Our house is on top of a hill and we have forest around much of our property. I love walks in the woods with my kids. Sometimes for fun, during walks, my son and I grab large sticks and pretend to fight invisible dragons. We both love the manly power behind the swords and fighting off evil, dangerous creatures to protect the innocent. But of course the dragons are a myth like Santa Claus.
My daughter is not much into dragons but loves Santa and the Tooth Fairy. However, my children realized quicker than most (by years) that Santa Claus and the Tooth Fairy were just stories. Prior to their disbelief, when my son was pretty convinced that Santa Clause was a fabrication, he asked me, “Dad, Santa isn’t real, is he? You and Mom do all that, right?” I tried to quickly think what was behind the obvious question.
You see, my wife and I never really spoke of Santa as real at any time, but many of his friends firmly believed in Santa perhaps because their parents had woven the story with much more sincerity. My son had been talking with kids at school about it and I could tell he was about to share his insights with his friends and perhaps with his younger sister.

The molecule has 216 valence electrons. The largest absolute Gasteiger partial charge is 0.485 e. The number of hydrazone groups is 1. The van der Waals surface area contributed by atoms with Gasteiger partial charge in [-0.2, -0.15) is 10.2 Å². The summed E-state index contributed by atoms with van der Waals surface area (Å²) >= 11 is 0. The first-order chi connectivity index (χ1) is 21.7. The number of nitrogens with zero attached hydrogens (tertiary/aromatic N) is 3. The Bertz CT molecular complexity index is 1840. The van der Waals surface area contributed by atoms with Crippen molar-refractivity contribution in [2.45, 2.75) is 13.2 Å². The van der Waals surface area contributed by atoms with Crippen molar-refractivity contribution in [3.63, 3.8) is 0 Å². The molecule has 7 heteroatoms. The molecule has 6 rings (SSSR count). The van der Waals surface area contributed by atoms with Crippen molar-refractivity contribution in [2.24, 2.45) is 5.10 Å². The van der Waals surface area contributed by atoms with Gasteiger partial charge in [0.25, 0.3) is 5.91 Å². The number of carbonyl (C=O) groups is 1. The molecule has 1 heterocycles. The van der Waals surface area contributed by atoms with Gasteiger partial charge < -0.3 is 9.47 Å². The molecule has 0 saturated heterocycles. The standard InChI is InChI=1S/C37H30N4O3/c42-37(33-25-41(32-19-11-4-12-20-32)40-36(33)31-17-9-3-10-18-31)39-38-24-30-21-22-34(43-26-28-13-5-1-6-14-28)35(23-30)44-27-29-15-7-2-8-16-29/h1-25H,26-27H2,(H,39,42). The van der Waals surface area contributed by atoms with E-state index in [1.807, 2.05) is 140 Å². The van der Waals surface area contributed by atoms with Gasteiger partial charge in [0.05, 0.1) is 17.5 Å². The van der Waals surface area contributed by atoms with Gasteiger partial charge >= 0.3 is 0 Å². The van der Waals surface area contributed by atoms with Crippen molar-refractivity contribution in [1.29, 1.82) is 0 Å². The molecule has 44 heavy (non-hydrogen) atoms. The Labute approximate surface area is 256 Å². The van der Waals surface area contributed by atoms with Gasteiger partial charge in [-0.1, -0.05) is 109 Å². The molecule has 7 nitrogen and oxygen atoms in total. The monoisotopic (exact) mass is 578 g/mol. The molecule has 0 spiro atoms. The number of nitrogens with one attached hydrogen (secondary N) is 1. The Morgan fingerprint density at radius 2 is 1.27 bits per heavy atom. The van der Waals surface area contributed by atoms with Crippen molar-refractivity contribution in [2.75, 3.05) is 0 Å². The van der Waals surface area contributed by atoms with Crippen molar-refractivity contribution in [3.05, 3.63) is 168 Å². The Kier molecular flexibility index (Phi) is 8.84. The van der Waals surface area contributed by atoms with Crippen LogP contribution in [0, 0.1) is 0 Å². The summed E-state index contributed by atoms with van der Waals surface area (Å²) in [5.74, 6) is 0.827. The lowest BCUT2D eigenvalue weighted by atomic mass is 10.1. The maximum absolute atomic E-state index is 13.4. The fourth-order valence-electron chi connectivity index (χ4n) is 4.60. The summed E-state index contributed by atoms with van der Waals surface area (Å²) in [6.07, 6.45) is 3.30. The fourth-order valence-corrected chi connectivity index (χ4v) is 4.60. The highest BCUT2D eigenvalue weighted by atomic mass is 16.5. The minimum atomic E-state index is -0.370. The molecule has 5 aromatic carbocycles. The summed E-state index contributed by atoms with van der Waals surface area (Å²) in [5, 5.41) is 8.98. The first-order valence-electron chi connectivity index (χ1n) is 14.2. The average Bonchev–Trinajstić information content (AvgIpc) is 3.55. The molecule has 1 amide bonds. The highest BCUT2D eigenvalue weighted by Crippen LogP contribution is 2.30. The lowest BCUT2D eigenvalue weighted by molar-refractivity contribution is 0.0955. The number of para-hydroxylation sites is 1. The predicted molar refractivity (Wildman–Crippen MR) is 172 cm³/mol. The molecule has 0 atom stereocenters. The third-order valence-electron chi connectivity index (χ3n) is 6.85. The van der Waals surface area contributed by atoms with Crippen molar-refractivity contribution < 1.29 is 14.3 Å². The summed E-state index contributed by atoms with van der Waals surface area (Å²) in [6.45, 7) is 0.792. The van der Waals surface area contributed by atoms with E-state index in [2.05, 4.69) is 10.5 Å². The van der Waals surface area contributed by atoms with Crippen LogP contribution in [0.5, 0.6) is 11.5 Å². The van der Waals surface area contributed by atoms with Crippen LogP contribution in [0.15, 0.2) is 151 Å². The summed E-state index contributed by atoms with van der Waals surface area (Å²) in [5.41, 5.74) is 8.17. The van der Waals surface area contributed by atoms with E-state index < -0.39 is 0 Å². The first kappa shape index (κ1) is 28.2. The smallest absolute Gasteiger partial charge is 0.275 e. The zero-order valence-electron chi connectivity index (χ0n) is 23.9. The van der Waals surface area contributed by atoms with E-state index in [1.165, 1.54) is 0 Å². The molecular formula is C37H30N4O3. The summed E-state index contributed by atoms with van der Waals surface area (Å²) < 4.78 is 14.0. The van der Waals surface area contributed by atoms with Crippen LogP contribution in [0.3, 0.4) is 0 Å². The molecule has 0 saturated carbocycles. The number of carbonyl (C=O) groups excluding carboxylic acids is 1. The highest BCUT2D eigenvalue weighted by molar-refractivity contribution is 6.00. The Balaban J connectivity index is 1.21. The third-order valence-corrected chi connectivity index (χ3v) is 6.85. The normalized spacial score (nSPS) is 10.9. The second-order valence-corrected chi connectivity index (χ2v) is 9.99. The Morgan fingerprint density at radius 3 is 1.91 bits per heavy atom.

So I said to my son, “Do you like slaying Dragons with me in the woods?”
“Yes,” he replied.
I pushed further, “Well, are the dragons real?”
“No, of course not,” he said.
“Well, should we stop pretending because they aren’t real?” I asked timidly (because I loved fighting dragons with him).
“Well, no,” he said. Then with a smile he said, “Oh, I see, Dad.”
Then I wrapped up our conversation by saying, “And remember, lots of kids really enjoy Santa. There is no reason to spoil it early for them.” He understood and agreed. With that, we went outside and fought dragons for a short while.
My daughter is much more creative than my son in the realm of stories and art. She does not believe in Santa nor in the Tooth Fairy, but she still talks about them as if they are real and insists on them coming to life at the appropriate times. But she is very comfortable with the contradictory simultaneous embracing of talking about Mom and Dad as really being these imaginary folks and still using these imaginary creatures to enrich her, and our lives. As a young child, she could only embrace the myth, now as a mature child, she can do both.
Question for readers: How did Santa go for you?
Related Post: My son and the Tooth Fairy: sacrificing reason.